David v. Sirius Computer Solutions, Inc., No. 14-1125 (10th Cir. Mar. 10, 2015).
In the United States, prevailing plaintiffs are often allowed to recover prejudgment interest—interest calculated on a judgment from the time that the plaintiff was injured or filed suit until the day that final judgment was entered. The point of prejudgment interest is to make sure the injured plaintiff is fully compensated—and to prevent the defendant from being unjustly enriched. If you take $1,000 away from me and return it to me five years later, I’ve actually lost money, because I’ve lost the opportunity to put the $1,000 to work for me. Meanwhile, you’ve had five years to put the $1,000 to work for you.
That is by way of prelude to this case, which centers on a Colorado law awarding prejudgment interest to plaintiffs “in all actions brought to recover damages for personal injuries.” The question in this case is what “personal injuries” means.
The relevant facts of the case are straightforward. Sirius Computer Solutions hired Diane David to sell computer equipment, promising her that she could continue to serve her existing customers. After hiring her, though, Sirius reneged on its promise. David sued Sirius for negligent misrepresentation and a jury awarded her about $230,000.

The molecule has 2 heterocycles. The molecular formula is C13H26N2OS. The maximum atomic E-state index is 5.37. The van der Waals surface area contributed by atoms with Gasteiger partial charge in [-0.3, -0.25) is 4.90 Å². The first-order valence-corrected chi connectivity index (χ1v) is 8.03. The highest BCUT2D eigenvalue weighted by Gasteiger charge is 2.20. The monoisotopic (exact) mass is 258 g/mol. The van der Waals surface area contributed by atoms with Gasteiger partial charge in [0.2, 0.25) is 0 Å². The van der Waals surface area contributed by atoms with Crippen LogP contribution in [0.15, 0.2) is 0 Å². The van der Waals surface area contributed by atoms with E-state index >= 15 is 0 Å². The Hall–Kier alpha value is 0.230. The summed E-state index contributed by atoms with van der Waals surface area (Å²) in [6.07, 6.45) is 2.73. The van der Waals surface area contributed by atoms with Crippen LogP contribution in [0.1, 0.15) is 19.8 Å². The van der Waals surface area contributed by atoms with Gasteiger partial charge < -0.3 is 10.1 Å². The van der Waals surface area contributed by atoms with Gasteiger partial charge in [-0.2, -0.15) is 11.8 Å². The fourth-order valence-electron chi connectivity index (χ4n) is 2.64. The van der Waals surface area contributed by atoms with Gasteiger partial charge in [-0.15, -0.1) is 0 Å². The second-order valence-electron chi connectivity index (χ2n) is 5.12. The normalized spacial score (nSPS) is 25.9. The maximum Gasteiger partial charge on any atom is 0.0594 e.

Now, is David entitled to prejudgment interest on that amount? That depends on whether hers was an action “to recover damages for personal injuries.” Sirius argues that David was seeking to recover damages for economic injuries, and economic injuries are not personal injuries. The Tenth Circuit, speaking through the admirably clear and succinct Judge Gorsuch, disagrees with Sirius and holds that David’s was an action for “personal injuries” under Colorado law. The statute, the court reasons, makes no distinction between economic and noneconomic injuries. It simply speaks of “personal injuries”—that is, injuries to a person’s rights rather than to her property. That fits David’s case. The case is remanded for the district court to award her prejudgment interest.